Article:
east.

- Hiram Henline and Viola Taylor celebrated Independence Day appropriately by
getting married.

- W.C. Patterson has moved back to town. He occupies the rear part of Dr.
Langstaff’s building.

- Miss Alma Steele is attending the Musical Institute in LaFayette, Indiana. She
will be gone one month.

- John Hopper has moved onto E.O. Crouch’s farm in Indian Grove. Mr. Crouch
is moving into H.R. Weaver’s brick.

- W.H. Anderson has moved his family from Normal, and occupies his father’s
square house in the northeast part of town.

- James Seymour is very sick with fever.

- W.G. Anderson is suffering with a severe attack of grippe.

- Wm. Harris and Miss Julia Lawrence were married last night by Rev. Corn of
Cropsey at the residence of the bride’s father, five miles north of Colfax.

- John Dameron’s seven-year-old daughter, Kansas is very sick with diphtheria.
It is the only case so far reported in the vicinity.

SEPTEMBER 19, 1890

- The Cropsey fair yesterday was the most successful ever held by the society,
1,500 or 2,000 people being present. Although there were no gate receipts the
society has a racetrack and a large floral hall which will probably be enlarged for
next year.

- V.J. Becker was buried at Lexington Saturday under the auspices of the
Knights of Pythias, the funeral being preached by Rev. Crisswell. Some
handsome floral decorations were furnished by his fellow business men, by
whom he was held in very high esteem.

- The Batterton boys are having a lawsuit in Lexington today over the rent of
their father’s land. Since he lost his mind, they divided the land between them to
use, and Franklin got more land than the others, for which they want him to pay
$90 extra. He claims the land is less valuable and refuses to pay.

- The sidewalk has been laid in front of the new bank building, and undesirable
visitors to the Leader office will take warning. It isn’t quite so easy for the fighting
editor to kick a fellow up a six-foot area as it is down a sixteen-foot stairway, nor
will the law of gravity develop such a momentum of speed, but the brick are hard
enough to make the new method equally effective.

TO WHOM IT MAY CONCERN.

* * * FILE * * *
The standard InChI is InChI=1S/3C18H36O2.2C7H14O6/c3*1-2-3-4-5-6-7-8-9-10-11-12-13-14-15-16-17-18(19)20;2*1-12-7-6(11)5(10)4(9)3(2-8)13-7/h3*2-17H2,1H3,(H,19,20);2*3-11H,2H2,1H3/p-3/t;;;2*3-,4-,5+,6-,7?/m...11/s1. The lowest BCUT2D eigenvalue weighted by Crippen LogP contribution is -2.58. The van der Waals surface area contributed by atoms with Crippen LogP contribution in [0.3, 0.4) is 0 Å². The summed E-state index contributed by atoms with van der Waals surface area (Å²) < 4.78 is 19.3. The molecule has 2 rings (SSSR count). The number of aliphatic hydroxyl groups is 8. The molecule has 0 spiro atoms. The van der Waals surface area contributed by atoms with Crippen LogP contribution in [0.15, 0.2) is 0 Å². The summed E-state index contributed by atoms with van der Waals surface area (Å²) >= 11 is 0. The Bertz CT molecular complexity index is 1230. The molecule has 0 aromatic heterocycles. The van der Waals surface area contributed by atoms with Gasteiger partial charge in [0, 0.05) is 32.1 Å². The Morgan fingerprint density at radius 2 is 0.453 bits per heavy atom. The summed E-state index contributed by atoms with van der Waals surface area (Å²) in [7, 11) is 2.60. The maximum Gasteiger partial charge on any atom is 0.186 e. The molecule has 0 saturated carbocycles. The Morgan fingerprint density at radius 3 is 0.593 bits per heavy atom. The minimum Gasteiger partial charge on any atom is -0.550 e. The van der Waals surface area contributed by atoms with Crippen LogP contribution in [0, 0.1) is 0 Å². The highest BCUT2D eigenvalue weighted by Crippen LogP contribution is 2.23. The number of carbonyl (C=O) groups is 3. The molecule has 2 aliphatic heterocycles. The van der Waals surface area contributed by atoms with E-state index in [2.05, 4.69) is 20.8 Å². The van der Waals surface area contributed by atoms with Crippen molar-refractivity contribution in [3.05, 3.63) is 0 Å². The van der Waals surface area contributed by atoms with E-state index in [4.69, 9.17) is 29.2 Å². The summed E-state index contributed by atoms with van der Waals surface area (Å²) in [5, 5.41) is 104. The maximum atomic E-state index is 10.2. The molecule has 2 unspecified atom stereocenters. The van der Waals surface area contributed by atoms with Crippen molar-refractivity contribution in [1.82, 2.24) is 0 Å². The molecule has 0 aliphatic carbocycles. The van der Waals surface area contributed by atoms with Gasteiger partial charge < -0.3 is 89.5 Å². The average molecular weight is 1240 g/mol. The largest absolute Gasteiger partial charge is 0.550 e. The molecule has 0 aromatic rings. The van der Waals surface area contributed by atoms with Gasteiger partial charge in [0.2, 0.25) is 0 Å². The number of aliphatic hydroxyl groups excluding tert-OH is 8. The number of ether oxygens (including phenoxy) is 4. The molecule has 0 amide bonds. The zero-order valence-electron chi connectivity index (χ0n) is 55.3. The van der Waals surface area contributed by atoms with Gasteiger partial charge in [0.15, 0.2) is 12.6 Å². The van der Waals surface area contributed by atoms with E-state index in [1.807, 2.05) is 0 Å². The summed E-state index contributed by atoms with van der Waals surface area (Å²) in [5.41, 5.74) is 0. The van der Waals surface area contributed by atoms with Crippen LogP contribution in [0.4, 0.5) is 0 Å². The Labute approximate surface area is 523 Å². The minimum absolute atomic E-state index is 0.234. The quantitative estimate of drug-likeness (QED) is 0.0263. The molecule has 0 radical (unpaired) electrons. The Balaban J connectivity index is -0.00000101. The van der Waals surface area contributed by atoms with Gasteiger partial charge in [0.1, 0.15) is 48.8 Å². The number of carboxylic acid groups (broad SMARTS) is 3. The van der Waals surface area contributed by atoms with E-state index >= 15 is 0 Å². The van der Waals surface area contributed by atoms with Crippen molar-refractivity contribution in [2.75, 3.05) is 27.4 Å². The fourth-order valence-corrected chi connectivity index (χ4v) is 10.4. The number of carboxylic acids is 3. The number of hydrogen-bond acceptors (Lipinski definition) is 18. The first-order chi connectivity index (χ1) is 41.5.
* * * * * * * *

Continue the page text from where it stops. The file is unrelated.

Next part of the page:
We the undersigned farmers of Lawndale Township give notice that we will
prosecute persons hunting or trespassing on our farms. Dated Aug. 5, 1890.
C.H. Benson				C.E. Arnold
M.E. Clark				E.L. Corpe
G.H. Johnson			        J.T. Johnson
P.B. Brown				C.H. Lighthart
Sam. Stauffer			        F.R. Starkey
J.W. Arnold				John Dameron
T.B. Kilgore				C.G. Garber
H. Helwing				John Hamilton
G. Lawrence				C.A. Brown
J.M. McGinnis			        G.W. Arnold
		  G.W. Hawthorn


JANUARY 16, 1891

- Joe Raish’s three-year-old daughter is sick with pneumonia.

- John Harris has been under the weather for a few days, but is now better.

- John T. and Boone Henline have gone to Kansas to remain several months.

- All the butcher shops of Colfax will be closed on Sunday hereafter. Please take
notice and get your meat Saturday.

MARCH 6, 1891

- J.N. Smith has moved to Bloomington, where he is working in the new carriage
factory.

- C.H. Lighthart has taken up his residence in town. His son, Fred has moved
onto the farm.

- J. Rosenthal’s clothing stock has been closed out and he and his successors
have returned to Chatsworth.

- Mr. Alexander Gillan and Miss Rhoda M. Wiley were united in marriage at the
M.E. parsonage on Tuesday evening.

- T.H Van Petten has rented his livery barn to the Wrought-Iron Range Co. of St.
Louis, who will occupy it for business next week.

- Mr. Samuel Clark and Miss Mary Hughes were united in marriage at the
Methodist parsonage on Wednesday evening at 4 o’clock.

- The appointing board of Lawndale Township has appointed Henry C. Henline
to fill out George Johnson’s unexpired term of a little over one year as
supervisor.

JUNE 12, 1891

- Bob Henline’s wife died Sunday of diphtheria, and was buried Monday at
Evergreen. She leaves one child two years old.

- Genial Joe Irvin, one of the Illinois Central’s most respected conductors, is
back on his old run again. Joe’s health has been very poor for the past year.

- Samuel Wright has so far recovered as to be able to walk uptown. Though
almost a stranger here he received many kindnesses from our people and
wishes to express his gratitude therefore.

- No, we are not a community of astronomers. We gaze at the skyscraping kite
built by a syndicate of local sports headed by Frank Powell, five feet in length
and taking up a whole ball of binder twine.

AUGUST 21, 1891